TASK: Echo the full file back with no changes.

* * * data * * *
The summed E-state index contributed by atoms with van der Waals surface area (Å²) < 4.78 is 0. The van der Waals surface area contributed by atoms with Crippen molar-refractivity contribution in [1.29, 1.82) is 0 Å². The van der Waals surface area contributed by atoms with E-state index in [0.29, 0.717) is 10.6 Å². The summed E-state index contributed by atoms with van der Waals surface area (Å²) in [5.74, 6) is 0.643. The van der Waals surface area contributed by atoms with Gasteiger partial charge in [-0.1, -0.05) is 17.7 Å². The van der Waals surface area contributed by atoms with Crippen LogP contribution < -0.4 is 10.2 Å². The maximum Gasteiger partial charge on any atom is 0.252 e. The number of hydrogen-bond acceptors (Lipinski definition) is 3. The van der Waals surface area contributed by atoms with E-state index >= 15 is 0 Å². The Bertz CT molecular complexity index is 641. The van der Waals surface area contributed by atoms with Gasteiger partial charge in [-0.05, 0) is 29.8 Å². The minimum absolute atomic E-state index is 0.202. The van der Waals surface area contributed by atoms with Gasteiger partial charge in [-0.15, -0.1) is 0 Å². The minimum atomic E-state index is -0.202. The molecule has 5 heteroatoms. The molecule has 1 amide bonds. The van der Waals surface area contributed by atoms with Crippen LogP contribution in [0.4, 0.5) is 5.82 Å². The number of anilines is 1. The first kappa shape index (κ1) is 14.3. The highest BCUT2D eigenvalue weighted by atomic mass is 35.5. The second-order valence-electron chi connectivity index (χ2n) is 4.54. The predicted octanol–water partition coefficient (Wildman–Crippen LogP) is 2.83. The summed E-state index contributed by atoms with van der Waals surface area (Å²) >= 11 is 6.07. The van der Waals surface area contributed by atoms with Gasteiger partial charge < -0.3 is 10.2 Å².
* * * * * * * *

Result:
The summed E-state index contributed by atoms with van der Waals surface area (Å²) < 4.78 is 0. The van der Waals surface area contributed by atoms with Crippen molar-refractivity contribution in [1.29, 1.82) is 0 Å². The van der Waals surface area contributed by atoms with E-state index in [0.29, 0.717) is 10.6 Å². The summed E-state index contributed by atoms with van der Waals surface area (Å²) in [5.74, 6) is 0.643. The van der Waals surface area contributed by atoms with Gasteiger partial charge in [-0.1, -0.05) is 17.7 Å². The van der Waals surface area contributed by atoms with Crippen LogP contribution < -0.4 is 10.2 Å². The maximum Gasteiger partial charge on any atom is 0.252 e. The number of hydrogen-bond acceptors (Lipinski definition) is 3. The van der Waals surface area contributed by atoms with E-state index >= 15 is 0 Å². The Bertz CT molecular complexity index is 641. The van der Waals surface area contributed by atoms with Gasteiger partial charge in [-0.05, 0) is 29.8 Å². The minimum absolute atomic E-state index is 0.202. The van der Waals surface area contributed by atoms with Gasteiger partial charge in [-0.15, -0.1) is 0 Å². The minimum atomic E-state index is -0.202. The molecule has 5 heteroatoms. The molecule has 1 amide bonds. The van der Waals surface area contributed by atoms with Crippen LogP contribution in [0.4, 0.5) is 5.82 Å². The number of anilines is 1. The first kappa shape index (κ1) is 14.3. The highest BCUT2D eigenvalue weighted by atomic mass is 35.5. The second-order valence-electron chi connectivity index (χ2n) is 4.54. The predicted octanol–water partition coefficient (Wildman–Crippen LogP) is 2.83. The summed E-state index contributed by atoms with van der Waals surface area (Å²) >= 11 is 6.07. The van der Waals surface area contributed by atoms with Gasteiger partial charge < -0.3 is 10.2 Å².